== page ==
Business

Beef, pork join growing list of foods with rising price tags

Posted April 6, 2011 5:07 p.m. EDT
Updated April 6, 2011 6:36 p.m. EDT

— Increased foreign demand has upped wholesale beef and pork prices by 25 percent compared to last year, and the U.S. Department of Agriculture says there's no end in sight to rising prices.

Beef and pork now join the growing list of food that's become more expensive in recent months. Some restaurants scaled back their tomato use after late-season freezes in Florida and Arizona damaged crops in mid-February.

Some economists are predicting that it will get worse before it gets better, leaving Triangle consumers and merchants looking harder at the bottom line.

Merritt's Store and Grill in Chapel Hill, 1009 S. Columbia St., is known for its BLT sandwiches. Manager Christine Lang said the restaurant uses 30 pounds of bacon every day. 

Bacon prices are up about 35 cents a pound, she said, and it's a hit they're taking hard.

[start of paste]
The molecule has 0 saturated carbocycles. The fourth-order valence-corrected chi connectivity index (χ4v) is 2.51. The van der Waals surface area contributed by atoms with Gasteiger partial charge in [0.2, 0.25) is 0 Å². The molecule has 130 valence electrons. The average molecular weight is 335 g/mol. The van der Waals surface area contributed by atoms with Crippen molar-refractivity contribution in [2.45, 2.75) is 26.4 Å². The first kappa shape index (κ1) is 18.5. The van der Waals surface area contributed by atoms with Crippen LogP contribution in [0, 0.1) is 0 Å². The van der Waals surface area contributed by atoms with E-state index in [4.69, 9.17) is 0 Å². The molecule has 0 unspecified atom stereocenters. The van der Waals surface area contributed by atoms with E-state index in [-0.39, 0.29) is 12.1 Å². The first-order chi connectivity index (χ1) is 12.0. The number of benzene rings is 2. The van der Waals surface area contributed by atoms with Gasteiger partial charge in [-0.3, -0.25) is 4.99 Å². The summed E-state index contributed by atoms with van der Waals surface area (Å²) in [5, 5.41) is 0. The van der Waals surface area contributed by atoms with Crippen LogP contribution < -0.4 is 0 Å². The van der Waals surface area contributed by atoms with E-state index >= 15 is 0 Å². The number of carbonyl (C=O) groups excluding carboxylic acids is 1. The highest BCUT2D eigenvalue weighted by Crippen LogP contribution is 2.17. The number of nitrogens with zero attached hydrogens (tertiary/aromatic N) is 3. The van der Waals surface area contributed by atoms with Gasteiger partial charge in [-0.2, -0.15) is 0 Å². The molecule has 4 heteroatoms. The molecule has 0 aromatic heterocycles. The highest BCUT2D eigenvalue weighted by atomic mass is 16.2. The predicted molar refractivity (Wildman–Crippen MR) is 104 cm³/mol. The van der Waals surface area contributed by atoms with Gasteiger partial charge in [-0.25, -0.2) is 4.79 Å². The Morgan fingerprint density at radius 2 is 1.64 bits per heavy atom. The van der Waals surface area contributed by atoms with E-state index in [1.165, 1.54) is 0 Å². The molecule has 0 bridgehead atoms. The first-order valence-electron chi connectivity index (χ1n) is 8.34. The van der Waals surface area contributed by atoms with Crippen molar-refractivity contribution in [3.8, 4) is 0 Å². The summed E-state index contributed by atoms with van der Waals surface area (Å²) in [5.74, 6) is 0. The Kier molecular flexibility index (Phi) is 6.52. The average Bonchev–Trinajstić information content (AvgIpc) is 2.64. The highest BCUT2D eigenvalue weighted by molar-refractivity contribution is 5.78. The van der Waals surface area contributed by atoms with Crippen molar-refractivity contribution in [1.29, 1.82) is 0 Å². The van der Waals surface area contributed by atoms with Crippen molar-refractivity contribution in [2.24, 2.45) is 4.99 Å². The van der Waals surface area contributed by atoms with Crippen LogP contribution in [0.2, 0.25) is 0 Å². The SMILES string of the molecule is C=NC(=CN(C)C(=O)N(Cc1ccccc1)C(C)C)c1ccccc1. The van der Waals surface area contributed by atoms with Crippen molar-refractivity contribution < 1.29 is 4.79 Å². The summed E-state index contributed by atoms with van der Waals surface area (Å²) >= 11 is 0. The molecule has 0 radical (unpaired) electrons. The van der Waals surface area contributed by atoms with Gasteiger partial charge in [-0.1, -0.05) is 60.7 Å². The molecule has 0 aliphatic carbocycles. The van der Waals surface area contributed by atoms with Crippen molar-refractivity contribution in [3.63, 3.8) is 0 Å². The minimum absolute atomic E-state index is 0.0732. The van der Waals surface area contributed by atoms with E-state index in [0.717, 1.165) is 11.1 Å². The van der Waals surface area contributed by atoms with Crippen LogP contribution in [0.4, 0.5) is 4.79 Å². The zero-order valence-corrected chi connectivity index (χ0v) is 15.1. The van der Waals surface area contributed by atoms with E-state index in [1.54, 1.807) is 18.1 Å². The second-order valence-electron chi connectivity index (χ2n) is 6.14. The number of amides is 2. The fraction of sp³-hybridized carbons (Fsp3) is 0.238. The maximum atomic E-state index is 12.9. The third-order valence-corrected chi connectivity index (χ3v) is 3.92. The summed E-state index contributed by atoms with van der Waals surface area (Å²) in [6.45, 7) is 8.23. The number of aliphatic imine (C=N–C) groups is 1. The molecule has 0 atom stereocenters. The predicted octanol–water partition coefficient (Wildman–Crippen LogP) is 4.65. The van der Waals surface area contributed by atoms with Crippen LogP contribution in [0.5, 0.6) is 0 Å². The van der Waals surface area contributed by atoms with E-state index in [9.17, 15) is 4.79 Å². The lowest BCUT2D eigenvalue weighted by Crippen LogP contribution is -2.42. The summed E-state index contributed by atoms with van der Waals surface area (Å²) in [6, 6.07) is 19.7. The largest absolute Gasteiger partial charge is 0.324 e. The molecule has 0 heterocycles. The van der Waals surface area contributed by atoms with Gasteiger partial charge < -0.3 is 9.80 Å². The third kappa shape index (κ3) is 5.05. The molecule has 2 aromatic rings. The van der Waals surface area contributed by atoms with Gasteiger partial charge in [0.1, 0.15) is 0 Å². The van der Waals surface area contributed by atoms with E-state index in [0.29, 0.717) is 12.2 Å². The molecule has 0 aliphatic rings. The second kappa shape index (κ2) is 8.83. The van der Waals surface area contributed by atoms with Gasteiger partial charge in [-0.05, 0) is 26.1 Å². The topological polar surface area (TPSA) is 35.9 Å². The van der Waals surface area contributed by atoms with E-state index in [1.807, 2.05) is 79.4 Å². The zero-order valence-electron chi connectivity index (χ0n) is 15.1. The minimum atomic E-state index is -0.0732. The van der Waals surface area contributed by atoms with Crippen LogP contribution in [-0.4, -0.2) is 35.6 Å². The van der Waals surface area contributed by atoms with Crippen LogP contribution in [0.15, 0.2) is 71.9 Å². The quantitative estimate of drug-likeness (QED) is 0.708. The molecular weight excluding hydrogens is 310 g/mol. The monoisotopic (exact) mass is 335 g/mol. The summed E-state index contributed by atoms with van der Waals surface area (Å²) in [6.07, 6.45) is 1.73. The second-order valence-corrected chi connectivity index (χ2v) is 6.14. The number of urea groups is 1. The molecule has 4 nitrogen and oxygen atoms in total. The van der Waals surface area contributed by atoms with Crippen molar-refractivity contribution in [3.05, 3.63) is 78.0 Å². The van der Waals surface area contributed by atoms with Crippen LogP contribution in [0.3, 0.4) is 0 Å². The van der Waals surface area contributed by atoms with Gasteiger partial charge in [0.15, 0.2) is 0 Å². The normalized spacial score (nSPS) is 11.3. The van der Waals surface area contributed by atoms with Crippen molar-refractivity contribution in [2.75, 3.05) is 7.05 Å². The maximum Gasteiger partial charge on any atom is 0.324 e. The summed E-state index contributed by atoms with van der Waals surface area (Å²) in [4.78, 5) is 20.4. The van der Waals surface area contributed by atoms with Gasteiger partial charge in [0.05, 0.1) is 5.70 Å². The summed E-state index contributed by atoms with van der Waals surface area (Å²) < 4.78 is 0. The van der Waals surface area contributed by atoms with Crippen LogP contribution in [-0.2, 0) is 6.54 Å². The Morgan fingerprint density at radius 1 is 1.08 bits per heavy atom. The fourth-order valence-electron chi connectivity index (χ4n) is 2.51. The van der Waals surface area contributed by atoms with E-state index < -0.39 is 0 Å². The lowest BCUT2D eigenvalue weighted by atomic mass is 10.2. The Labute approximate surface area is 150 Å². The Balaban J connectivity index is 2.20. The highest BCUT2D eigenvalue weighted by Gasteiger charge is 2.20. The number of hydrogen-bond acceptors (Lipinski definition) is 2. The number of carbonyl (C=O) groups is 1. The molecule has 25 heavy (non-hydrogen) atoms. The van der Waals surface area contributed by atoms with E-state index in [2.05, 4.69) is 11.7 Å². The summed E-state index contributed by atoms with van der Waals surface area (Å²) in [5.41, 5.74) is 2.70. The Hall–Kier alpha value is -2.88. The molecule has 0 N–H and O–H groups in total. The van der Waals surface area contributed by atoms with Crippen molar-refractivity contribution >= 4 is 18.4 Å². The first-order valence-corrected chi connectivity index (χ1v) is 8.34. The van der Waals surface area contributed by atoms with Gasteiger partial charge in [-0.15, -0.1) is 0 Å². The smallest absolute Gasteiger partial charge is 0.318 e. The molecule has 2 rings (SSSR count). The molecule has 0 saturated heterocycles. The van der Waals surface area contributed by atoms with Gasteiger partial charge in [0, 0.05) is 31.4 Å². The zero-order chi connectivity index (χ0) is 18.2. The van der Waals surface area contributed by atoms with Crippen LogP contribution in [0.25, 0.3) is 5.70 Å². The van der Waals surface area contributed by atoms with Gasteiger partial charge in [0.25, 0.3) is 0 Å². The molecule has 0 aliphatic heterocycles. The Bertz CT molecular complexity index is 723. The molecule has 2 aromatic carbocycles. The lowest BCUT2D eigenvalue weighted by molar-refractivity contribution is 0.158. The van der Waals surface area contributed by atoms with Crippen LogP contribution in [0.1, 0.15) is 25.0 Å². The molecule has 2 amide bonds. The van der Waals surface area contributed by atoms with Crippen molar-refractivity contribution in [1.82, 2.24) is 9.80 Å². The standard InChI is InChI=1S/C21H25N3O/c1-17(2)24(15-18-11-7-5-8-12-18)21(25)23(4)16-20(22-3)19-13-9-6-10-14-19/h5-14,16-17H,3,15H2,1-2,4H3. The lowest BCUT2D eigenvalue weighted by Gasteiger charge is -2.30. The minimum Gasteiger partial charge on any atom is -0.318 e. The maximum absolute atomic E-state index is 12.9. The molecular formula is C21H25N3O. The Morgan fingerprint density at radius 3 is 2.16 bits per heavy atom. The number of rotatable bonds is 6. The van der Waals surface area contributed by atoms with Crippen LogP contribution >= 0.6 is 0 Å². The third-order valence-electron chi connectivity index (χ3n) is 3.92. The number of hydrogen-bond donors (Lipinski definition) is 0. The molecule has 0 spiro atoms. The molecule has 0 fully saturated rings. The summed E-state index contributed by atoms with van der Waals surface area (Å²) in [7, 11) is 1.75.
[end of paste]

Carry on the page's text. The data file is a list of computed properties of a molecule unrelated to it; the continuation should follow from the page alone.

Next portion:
"As a small business we have to actually re-evaluate," Lang said.

Without hurting the quality of food they offer, she said, the shop is forced to consider raising prices.

"It's going to be tough, but we'll figure it out," Lang said.

Rising wholesale prices are bound to effect consumers, according to economists at North Carolina State University, who said that a $9 increase at the wholesale level will mean a $3 increase for the consumer.

It hasn't gone unnoticed. 

"I definitely notice on the bottom line (that) things are going up, especially in the meat department," said Jennifer Newall.

But the Chapel Hill mother of three said she won't let rising costs change her family's eating routine.